The hotel looked like it had spent its whole life sewn into the narrow alley between Apothicaire Richelieu and Maison du Thé. Clad in slatted wood, a single column of windows went up five floors. There couldn’t be more than ten cramped rooms, tops. Above the door hung a sign too ornate for the shabby building, where a pair of words swirled with inlaid pearl: Hotel Magnifique.

“How quaint,” I said with a twinge of disappointment. The hotel was unremarkable.

A single round window, twice as large as the others, sat up top and shelved several succulents. Lucky plants. Except I didn’t understand how they got from place to place. Or the building itself, for that matter.

The hotel was rumored to visit every corner of the world. I knew my geography—Verdanne was the largest country on the continent, bordered by the jagged mountains of Skaadi to the north and windswept Preet to the east. Beyond were more enormous countries, then oceans filled with endless places to see. The world was vast and unimaginable, and yet this single building traversed it all.

We both straightened at a woman’s cry. “It’s the maître!”

A young man stood at the entrance.

“Saw him giving away invitations,” the woman went on. “Pressed duchesse roses to the first winner’s palm as she entered.”

“I knew it. He’s magnificent,” Zosa gushed.

I had to squint. With the sun shining directly on him, the maître gleamed like a newly minted silver dublonne. He wore a black livery that contrasted with his light skin.

Bézier was right. The greatest suminaire in all the world wasn’t much older than me. Nineteen. Twenty, at most. Outrageously young. Or he looked it, anyway.

This man somehow enchanted the whole building, made it safe for the suminaires he employed to practice magic, safe for guests to witness it.

“Welcome.” The maître plucked a tulip from the air and handed it to an older woman with brown skin and wide smile as she hobbled into the hotel clutching an invitation. “Pleasure, pleasure,” he said to a light-skinned young woman holding another invitation, then, “Outstanding hat, mademoiselle,” to her little daughter as they filtered through the door, followed by the pair of giddy men.

The maître cleared his throat. “Thank you all for stopping by. Please come again next time Hotel Magnifique arrives.”

He bent in a flourished bow. When he came up, a handful of lilies dripped between his long fingers. He tossed them up. The flowers folded into tiny birds that dissolved into shimmering purple smoke with each wing beat. When I looked down, the maître was gone.

Incredible. Except for in his place was a rope barring the front door with a sign that read, only guests and staff beyond this point.

“Do you think interviews are inside?” Zosa asked.

“I don’t know, but I’m going to find out.” I eyed the sign. Surely I could take a peek. “Wait for me here.”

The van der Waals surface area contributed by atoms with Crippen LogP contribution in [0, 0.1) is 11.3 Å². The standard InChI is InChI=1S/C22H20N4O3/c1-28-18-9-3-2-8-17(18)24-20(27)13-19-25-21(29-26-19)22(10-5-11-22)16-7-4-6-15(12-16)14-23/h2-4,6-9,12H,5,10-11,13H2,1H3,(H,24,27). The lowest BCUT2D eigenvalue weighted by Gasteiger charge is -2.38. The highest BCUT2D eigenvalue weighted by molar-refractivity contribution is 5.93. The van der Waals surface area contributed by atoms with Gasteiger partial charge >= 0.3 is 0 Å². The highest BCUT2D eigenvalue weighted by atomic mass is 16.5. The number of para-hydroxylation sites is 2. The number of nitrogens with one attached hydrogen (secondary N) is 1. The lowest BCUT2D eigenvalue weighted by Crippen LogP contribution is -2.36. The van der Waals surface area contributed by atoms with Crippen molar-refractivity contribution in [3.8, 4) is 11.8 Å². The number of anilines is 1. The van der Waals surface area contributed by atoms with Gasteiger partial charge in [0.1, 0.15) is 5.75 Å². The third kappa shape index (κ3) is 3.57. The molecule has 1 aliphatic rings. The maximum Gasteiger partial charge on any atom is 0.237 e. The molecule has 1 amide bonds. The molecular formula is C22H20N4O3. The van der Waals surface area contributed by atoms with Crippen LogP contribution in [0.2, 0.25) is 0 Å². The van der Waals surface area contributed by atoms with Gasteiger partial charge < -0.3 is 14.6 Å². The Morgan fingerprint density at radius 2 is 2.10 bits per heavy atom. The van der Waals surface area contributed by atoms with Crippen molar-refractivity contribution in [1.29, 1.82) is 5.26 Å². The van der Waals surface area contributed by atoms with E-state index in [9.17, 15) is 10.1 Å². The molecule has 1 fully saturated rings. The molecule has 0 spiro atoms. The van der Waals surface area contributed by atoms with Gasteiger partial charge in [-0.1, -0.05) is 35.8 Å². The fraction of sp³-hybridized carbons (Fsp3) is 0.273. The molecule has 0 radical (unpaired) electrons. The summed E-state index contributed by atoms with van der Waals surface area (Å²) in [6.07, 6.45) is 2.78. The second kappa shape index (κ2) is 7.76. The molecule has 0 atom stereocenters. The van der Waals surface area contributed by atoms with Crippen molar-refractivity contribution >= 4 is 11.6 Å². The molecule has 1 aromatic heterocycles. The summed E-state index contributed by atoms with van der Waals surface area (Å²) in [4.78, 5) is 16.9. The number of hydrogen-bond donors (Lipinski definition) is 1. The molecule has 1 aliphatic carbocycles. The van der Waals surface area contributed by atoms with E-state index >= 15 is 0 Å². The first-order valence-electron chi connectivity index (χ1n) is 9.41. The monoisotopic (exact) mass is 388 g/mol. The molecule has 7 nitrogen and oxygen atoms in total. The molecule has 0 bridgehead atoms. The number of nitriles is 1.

Elbowing past the crowd, I climbed the steps and slipped under the rope. Three words no wider than a thumb were carved into the front door’s black lacquer: le monde entier.

The whole world.

The words tugged at something inside me, beckoning. I pulled the door open, but it was impossible to see a thing. I took a step forward. But instead of walking inside, I crashed nose-first into a wall.

Stumbling back, I trailed my fingertips over what appeared to be a sheet of glass filling the doorframe. At least I assumed it was glass, until a hand reached through and grabbed my wrist. With a shriek, I discovered the hand was attached to a young doorman.

I blinked, trying to make sense of the open doorway that was also a wall and this boy who simply walked through it.

No, not a boy. Much too tall, with lean muscles evident under his livery. The maître was blindingly pale, but this young man was the opposite. His warm copper skin accentuated the vivid brown eyes that stared down at me.

“Can I help you?” he asked in Verdanniere with an accent I’d never heard before.

I glanced up at the building and pictured all the atlases lining Bézier’s sitting room, the blobs of land I would trace with my fingertips. It didn’t seem plausible that such an old structure could travel far.

“Where were you yesterday?” I asked.

“A minute’s journey from here,” he said curtly. When I tried to inspect the wall, he shut the door. “Only guests and staff are allowed inside.”

Right. That damned sign. “Where are the interviews?”

“You want to interview with the hotel?”

He seemed surprised, which made me bristle. I skewered him with a glare. “Obviously.”

We both jumped when the hotel’s door burst open. A group wandered out. A lapis necklace glittered against a petite guest’s deep brown skin. She was followed by another guest with skin so close to white that it would char in a minute under Durc’s summer sun.

They laughed and a wafting sultry scent made my toes curl. “What’s that smell?”

“Desert jasmine. It’s rather ordinary.”

Ordinary wasn’t the word I would use. I could gobble that scent for dessert. “It’s exquisite. Where is it from?”

“I’m sorry, but I’m in a hurry. I really don’t have time right now for silly girls.”

“Excuse me?”

“You took the words right out of my mouth,” he said with a smirk, then tried to duck past me.

I couldn’t enter the building by myself and although he was infuriating, he was the only employee I’d seen besides the maître. I grabbed his arm. “Where are the interviews?”

“Don’t you understand I’m busy?”

“Then hurry it up and answer my question.”

He gave me a long look then scanned down the street. I tried to pinpoint what it was he searched for, but all I could see was a mass of people. My breath halted when he brushed a curl from the side of my neck.

“If I were you, I would go straight home. Pretend the hotel never came,” he said in a low voice. Then he dipped past me, disappearing into the crowd.


Excerpted from Hotel Magnifique, copyright © 2022 by Emily J. Taylor.